Can the future EEU be perceived as economically advantageous for its members? The effects of the first years of integration in this regard are ambiguous. After significant intra-trade bloc growth in 2010-2011 the impetus has slowed down. In 2013, the countries experienced a 5 per cent turnover decrease in trade compared to the previous year. Being mainly export-oriented markets, with raw minerals accounting for almost 75 per cent of the total external trade, it is worth to present a non-energy figure for the biggest economy in the grouping: Russia. Moscow’s machinery and equipment export to The Eurasian Economic Community (EurAsEC), including Kyrgyzstan and Tajikistan, starting from 19 per cent in 2010 has elevated to 23 per cent in 2011. Yet by mid-2012 the rate rebounded, reaching 16 per cent.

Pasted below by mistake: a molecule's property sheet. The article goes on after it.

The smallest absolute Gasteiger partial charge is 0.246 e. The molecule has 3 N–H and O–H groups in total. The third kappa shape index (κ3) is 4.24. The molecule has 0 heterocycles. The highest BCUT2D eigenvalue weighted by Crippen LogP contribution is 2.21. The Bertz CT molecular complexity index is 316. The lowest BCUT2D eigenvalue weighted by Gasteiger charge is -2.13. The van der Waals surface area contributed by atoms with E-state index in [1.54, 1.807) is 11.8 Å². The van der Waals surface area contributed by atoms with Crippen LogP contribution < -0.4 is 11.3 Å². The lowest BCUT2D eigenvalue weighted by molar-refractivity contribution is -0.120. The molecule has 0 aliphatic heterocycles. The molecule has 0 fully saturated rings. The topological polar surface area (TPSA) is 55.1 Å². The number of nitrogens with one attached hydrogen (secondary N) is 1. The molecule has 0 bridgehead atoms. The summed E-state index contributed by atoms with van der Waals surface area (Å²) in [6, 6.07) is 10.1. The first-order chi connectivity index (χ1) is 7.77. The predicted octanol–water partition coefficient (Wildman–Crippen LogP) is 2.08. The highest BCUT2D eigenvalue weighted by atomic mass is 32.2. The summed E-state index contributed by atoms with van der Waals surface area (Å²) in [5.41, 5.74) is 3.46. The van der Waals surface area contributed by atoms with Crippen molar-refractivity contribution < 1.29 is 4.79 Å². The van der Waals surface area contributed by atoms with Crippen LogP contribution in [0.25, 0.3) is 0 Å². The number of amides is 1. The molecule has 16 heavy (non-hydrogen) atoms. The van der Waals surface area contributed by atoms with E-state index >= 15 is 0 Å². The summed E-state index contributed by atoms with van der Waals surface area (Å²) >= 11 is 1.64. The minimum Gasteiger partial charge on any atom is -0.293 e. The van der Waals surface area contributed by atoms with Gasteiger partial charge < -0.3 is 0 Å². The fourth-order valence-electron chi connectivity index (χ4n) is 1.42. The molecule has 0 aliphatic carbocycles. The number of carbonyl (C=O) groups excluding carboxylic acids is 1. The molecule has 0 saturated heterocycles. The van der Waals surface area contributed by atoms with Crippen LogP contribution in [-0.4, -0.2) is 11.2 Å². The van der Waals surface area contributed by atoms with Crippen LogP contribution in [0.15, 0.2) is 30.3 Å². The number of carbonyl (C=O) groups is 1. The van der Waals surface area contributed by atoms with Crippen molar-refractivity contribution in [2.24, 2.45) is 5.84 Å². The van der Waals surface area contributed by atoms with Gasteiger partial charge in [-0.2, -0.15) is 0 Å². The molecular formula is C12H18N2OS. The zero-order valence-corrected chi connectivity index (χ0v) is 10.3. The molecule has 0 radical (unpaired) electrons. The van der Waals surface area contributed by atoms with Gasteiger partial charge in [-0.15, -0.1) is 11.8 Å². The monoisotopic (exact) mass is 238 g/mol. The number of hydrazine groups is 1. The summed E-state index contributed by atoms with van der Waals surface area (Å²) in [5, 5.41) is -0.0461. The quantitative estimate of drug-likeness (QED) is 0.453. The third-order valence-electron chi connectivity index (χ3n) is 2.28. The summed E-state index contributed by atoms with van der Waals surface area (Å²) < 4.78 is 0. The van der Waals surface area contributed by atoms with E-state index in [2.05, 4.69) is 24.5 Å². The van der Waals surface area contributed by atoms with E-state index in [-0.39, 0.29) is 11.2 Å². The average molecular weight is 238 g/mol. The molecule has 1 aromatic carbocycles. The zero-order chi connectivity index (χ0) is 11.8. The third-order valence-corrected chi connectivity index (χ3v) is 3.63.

The dynamics within the Customs Union do not point to strengthening internal trade either.
Russia, Minsk’s major trading partner, has noted a decrease in imports from Belarus, which fell by 16.9 per cent from 2012 to 2013. Last year, mutual exchange between Belarus and Kazakhstan constituted only 1.4 per cent of the total CU flows, with no signs of progress over the long term. It is partly due to the distance, but also the lack of commonly beneficial offer.
Finally, following the implementation of the single import tariff, almost 50 per cent of rates in Kazakhstan were changed, mostly upwards, which resulted in price increases in the country. Belarus, whose tariffs were already over 70 per cent unified with Russia’s, was not so drastically affected. Nonetheless, the majority of the duties’ adjustments were favourable for Moscow, not for its partners.